Wednesday, 28 August 2013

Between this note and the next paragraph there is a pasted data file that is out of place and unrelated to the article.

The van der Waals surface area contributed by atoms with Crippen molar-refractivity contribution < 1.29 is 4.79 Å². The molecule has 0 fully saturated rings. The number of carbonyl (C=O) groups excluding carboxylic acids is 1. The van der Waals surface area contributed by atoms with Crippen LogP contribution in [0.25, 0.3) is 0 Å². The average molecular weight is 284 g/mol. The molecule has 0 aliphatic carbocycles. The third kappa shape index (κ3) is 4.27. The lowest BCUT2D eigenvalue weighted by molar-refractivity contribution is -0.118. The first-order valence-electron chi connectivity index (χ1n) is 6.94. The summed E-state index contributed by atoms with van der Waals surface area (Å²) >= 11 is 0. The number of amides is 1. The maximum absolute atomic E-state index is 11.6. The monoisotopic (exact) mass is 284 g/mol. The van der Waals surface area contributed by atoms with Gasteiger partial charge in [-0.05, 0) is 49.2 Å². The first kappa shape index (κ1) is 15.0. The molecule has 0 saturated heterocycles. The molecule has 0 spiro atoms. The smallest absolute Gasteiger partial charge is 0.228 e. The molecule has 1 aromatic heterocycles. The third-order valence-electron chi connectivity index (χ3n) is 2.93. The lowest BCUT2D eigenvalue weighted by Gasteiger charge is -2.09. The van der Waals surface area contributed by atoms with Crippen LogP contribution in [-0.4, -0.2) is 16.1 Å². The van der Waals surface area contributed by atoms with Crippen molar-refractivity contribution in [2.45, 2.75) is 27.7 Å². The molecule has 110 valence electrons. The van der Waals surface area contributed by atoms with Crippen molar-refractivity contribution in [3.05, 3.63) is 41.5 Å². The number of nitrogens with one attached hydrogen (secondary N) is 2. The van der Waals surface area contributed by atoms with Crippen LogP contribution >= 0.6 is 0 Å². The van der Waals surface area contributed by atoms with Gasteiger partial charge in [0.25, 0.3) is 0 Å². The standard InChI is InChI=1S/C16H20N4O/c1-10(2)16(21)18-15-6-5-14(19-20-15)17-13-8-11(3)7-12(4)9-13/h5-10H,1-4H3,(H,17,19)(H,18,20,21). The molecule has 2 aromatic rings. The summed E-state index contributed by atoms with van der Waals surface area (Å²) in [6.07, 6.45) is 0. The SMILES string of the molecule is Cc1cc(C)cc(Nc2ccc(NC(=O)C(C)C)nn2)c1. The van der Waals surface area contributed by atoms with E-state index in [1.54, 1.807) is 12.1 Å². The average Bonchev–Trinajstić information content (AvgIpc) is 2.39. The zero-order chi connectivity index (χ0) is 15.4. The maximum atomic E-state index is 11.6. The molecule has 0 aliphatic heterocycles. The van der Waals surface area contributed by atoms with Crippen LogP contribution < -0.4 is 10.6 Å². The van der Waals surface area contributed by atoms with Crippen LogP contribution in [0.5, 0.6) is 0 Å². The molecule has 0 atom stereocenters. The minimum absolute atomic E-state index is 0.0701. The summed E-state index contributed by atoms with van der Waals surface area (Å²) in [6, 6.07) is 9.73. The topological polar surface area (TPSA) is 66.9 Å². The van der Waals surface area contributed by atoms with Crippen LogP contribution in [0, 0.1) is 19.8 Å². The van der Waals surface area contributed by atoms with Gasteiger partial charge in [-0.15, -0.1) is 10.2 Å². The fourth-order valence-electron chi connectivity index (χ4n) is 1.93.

Saturday December 16, 2006 Between real and imagined By LIM CHIA YING The living environment and nature has a way of inspiring Kim Ng to explore the details of daily situations in such, that they evoke a powerful sense of familiarity. Ng brilliantly captures images of everyday occurrences he encounters. The pieces framed in panels to mimic the Chinese scrolls are some of the fine pieces by Ng. And through the captured moment, he re-examines, manipulates, and transforms the physical experience onto paper that is, oh so familiar, that you and I can simply relate to. The 41-year-old is currently showcasing some 53 artworks in his latest exhibition, his second solo to date, entitled Fact or Fiction, described as an intimate and engaging glimpse into how he assesses daily happenings within the modern world. “My subject matters are very much related to the living environment. The objects encountered in our surroundings are all part of life and things we are very familiar with. “This environment we are living in, it's pretty important to everyone. Some scenes that you’ll see are very familiar to us, but they are things we didn't notice or become obvious to us. “It's like they are planted in our sub- conscious mind, submerged inside, so when you happen to see the scene, it brings up the memory that you have seen it some- where before, although you don't know why and how the image actually came about,” said Ng. The title fact or fiction, said the intuitive printmaker, was coined to denote the real and the unreal, images that are true or from his sub-conscious mind. Various techniques and materials are used to create the images, from oil-based ink, water-based paint, silkscreen, bitumen, to even plastic bags! Images entitled Plot II and Plot III show plastic bags in their most natural form, which had been pre-pressed, generating the effect of a burnt plastic. “I personally like the effect because it's as if it has become another object altogether. 'Why I chose to use plastic bag is because it is an object that you are unable to avoid, somewhat indispensable because you have it at home and see it at shopping malls. “This indirectly tells of attachment and that, humans are very much attached to things like family, and commodities like hand phones, which we practically can't live without these days,” said the soft-spoken Ng. The piece Scene 2, 2006, done on silkscreen, woodblock, and bitumen, tells of Ng's frequent encounter with the Pudu Raya bus station, where he travels weekly to his family in Ipoh. It deals with how he views the present Pudu Raya with the past, and how things have changed with the passing of time. A lot of his works are in relation to how Ng feels between the present and the absent, of what he experiences now and what is void, which is about loss, with just reminiscences that has become intangible in mind. “This series is also very much linked to my childhood memories. We used to live in a typical kampung house of zinc roof and timber structure. “But, the whole place changed. Old things are gone and new ones have to be built. “I've no photo recall and all these have become part of my memory,” said the Johor-born Ng. He had studied printmaking, art installation, and sculpture in Britain. For his first solo exhibition, he used a lot of real plants, which he then flattened with the pre-press. The works this time, he said, are more complicated and symbolic, as they are a reflection of how he views the world and associates himself with the complexity of the fast-changing society and environment. “But it's important to not copy things straight from your surroundings. I always carry my digital camera when travelling, but that's just for record sake. “It how you take the image and interpret the matter, your way! “That's why I think a printmaker shouldn't be too conservative by sticking to just one or two types of techniques. We should be inventive so that our works are visually stimulating and try to present objective images in subjective manner!” said Ng. The exhibition runs until Dec 28 at Wei-Ling Gallery in Brickfields. For more details, call 03-2260 1106 / 017-887 7216.